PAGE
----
The 2023 Translational Hub Spark Grant Awardees
2023 Spark Grant Awardees
The 2023 Spark Grant Award winners (L-R): Towia Libermann, PhD, Stephanie Buss, MD, Megan Rosa-Caldwell, PhD, Roeland Middelbeek, MD, Gordon Jiang, MD, PhD. Not pictured: David Avigan, MD, Bruno A. Benitez, MD, Lauren Breithaupt, PhD, Daniel Cruz, MD, Sizun Jiang, PhD, Christos Mantzoros, MD, DSc, PhD, Prashanth Thevkar Nagesh, MD, PhD, Long Ngo, PhD, Jacalyn Rosenblatt, MD, Mouhsin Shafi, MD, PhD

The Spark grants are designed to bring basic and clinical scientists together, to pair senior and junior faculty and to orchestrate meetings of the minds across fields of expertise.

“Applying for the Spark grant forced me and my collaborators to think a bit more creatively about how to combine both clinical and basic science data sets so that we could...use the clinical and basic data sets synergistically so they complement one another,” said Megan E. Rosa-Caldwell, PhD, an instructor in the department of Neurology at BIDMC, who is part of the multidisciplinary team studying how a signaling molecule made in muscle tissue may play a role in the brains of people with eating disorders. “The nice thing about this grant is that it should allow us to provide some key data that will hopefully let us obtain some larger funding for both clinical research and basic research in the near future.”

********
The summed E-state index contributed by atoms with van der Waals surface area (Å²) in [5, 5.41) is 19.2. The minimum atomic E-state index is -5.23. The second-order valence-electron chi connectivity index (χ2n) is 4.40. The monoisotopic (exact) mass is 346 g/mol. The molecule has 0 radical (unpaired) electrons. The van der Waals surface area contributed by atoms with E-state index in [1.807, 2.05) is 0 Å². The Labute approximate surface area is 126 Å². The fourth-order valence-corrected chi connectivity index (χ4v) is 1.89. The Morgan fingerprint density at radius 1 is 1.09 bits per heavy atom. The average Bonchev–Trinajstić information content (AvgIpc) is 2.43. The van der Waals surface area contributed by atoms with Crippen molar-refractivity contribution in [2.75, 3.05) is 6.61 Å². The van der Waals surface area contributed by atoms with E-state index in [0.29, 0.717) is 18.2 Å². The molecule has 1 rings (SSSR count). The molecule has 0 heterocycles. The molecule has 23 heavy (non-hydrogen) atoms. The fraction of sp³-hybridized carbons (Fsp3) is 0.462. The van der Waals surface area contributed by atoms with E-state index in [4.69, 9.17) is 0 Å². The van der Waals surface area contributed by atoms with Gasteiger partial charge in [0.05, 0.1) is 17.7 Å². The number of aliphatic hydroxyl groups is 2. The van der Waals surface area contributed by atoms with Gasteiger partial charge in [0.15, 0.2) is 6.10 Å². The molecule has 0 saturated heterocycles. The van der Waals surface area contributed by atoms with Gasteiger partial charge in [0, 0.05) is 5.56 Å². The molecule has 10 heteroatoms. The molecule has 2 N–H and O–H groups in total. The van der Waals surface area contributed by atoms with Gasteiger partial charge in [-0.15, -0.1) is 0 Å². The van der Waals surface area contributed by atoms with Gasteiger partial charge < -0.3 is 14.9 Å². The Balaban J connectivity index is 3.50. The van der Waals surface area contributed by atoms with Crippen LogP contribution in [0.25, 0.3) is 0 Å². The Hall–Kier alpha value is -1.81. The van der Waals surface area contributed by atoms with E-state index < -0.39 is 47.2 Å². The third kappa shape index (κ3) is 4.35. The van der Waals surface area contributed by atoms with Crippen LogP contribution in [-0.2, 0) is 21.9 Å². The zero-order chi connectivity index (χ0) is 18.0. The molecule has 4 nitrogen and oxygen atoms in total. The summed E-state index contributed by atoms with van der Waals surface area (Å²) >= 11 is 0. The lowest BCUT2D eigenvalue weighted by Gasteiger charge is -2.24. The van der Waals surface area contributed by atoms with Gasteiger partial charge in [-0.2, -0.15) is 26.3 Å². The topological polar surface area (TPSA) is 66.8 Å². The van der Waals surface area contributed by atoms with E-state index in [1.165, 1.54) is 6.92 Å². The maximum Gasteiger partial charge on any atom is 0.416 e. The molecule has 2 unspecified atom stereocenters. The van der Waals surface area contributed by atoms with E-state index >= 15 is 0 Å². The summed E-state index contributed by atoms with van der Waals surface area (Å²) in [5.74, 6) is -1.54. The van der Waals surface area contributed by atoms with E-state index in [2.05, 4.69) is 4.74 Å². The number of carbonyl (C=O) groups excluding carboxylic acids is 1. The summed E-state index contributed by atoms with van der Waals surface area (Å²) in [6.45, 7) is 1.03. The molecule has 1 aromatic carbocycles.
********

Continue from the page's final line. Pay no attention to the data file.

Because it is intended to foster innovative ideas, the Spark grant also allows teams of investigators to take on projects that are riskier and that would be difficult to fund through more traditional funding mechanisms, the scientists say.